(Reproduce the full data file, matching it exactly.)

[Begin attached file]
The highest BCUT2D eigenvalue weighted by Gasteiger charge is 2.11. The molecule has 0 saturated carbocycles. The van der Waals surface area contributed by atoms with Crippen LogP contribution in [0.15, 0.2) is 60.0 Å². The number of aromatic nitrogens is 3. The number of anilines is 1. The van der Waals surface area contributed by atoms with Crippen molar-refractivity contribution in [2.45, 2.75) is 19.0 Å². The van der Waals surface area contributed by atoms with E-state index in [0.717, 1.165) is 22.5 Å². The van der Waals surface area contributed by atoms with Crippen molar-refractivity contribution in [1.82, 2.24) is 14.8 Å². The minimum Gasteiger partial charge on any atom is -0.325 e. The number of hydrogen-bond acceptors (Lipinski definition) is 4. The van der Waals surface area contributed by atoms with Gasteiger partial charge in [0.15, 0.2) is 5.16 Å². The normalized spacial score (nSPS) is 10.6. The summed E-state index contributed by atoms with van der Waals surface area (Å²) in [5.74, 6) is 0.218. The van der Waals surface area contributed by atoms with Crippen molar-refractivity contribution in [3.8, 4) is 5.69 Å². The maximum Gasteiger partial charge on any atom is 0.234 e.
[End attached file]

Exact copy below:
The highest BCUT2D eigenvalue weighted by Gasteiger charge is 2.11. The molecule has 0 saturated carbocycles. The van der Waals surface area contributed by atoms with Crippen LogP contribution in [0.15, 0.2) is 60.0 Å². The number of aromatic nitrogens is 3. The number of anilines is 1. The van der Waals surface area contributed by atoms with Crippen molar-refractivity contribution in [2.45, 2.75) is 19.0 Å². The van der Waals surface area contributed by atoms with E-state index in [0.717, 1.165) is 22.5 Å². The van der Waals surface area contributed by atoms with Crippen molar-refractivity contribution in [1.82, 2.24) is 14.8 Å². The minimum Gasteiger partial charge on any atom is -0.325 e. The number of hydrogen-bond acceptors (Lipinski definition) is 4. The van der Waals surface area contributed by atoms with Gasteiger partial charge in [0.15, 0.2) is 5.16 Å². The normalized spacial score (nSPS) is 10.6. The summed E-state index contributed by atoms with van der Waals surface area (Å²) in [5.74, 6) is 0.218. The van der Waals surface area contributed by atoms with Crippen molar-refractivity contribution in [3.8, 4) is 5.69 Å². The maximum Gasteiger partial charge on any atom is 0.234 e.